Two of these matches had previously shown up as common ancestors, a green leaf in the list and the connection between our trees identified but no longer show up with the connection between our trees. Moreover they do not share DNA with my father.

For 2 of the 18 matches my father does not show as sharing DNA but does share DNA with another relative administered by the same manager. To me this indicates a possibility that the match is genuine but AncestryDNA’s Timber algorithm has modified my father’s match so it does not show up.

Consequences

I am not concerned if AncestryDNA removes smaller matches from my match list. Based on my very small review I accept that around half of the matches do not share DNA with my parents and thus are not useful matches for genealogy.

Of the remaining matches I already try to make connections with cousins who are researching the same ancestors using Ancestry.com’s member connect facility, which helps users to find fellow users researching the same ancestor. So while the ‘Thrulines’ method of highlighting shared DNA and common ancestors on a tree is useful, it is not the only means to make connections with cousins.

The Member Connect option is highlighted by the orange arrow
When you click through to Member Connect you can see other people who are researching the same ancestor, the facts they have used and the Ancestry.com sources they have saved to their tree. Sometimes Ancestry.com does not correctly identify the common ancestor and you can ignore their suggestion.

Other matching services

Databases such as MyHeritage, FTDNA, and GEDMatch have tools that AncestryDNA does not provide. The tools are based on a chromosome browser, which helps to reveal details about the matched segment, enabling users to compare the shared segment with other matches. Without this it is impossible to be confident that the inherited segment is indeed from a distant ancestor. (See my post on Triangulating Matilda’s DNA.)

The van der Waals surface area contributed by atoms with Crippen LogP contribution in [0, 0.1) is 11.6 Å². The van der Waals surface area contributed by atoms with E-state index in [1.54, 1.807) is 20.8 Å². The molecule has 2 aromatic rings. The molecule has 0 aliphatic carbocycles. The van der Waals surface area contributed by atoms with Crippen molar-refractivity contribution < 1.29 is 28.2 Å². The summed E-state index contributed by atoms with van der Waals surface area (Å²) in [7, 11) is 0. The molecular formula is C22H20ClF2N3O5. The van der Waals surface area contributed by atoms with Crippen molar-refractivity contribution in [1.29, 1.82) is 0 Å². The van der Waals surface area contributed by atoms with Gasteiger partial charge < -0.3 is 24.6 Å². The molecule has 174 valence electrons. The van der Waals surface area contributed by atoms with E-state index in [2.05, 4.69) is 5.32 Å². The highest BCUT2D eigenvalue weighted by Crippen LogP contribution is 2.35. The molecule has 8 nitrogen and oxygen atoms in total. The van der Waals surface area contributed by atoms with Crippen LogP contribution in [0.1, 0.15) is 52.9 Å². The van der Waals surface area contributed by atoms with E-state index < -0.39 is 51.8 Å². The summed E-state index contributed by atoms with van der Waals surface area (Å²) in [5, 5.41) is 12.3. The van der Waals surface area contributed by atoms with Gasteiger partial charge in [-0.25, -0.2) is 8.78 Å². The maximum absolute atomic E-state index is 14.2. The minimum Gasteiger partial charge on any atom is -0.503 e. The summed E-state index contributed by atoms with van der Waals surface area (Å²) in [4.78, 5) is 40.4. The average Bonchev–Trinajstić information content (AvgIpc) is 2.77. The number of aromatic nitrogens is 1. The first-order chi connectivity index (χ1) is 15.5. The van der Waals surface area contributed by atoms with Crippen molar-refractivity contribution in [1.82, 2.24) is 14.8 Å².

These other matching services have databases considerably smaller than that of AncestryDNA. Notwithstanding the better tools they have and the ability to see details of shared segments, I think it is best to test at AncestryDNA in the first instance because of the larger pool of matches.

Estimate of the size of the major autosomal databases in January 2020 caculated by Leah Larkin and published at https://thednageek.com/autosomal-dna-database-growth/ In January 2020 AncestryDNA announced it had past the 16 million mark; in July 2020 AncestryDNA announced it had passed 18 million tests. When we first tested in July 2016 the AncestryDNA database was less than one sixth the size.

Conclusion

The findings that a significant proportion of DNA matches are not genealogically significant seems plausible . For those small matches that are in fact genealogically sound I am prepared to miss out on these and concentrate my research efforts on the many thousands of larger DNA matches where I can be confident that there is definitely shared DNA and a genealogical connection if I could work it out – there are plenty of puzzles yet to be solved.

I will be pleased if AncestryDNA’s decision to remove small matches relieves pressure on its computing resources and improves response time for its users.

How will these proposed changes affect subscribers? I hope that AncestryDNA will provide more information about shared matches and new tools for exploring DNA data. And I wouldn’t mind at all if I never saw the “backend services are overtaxed” message ever again.

Sources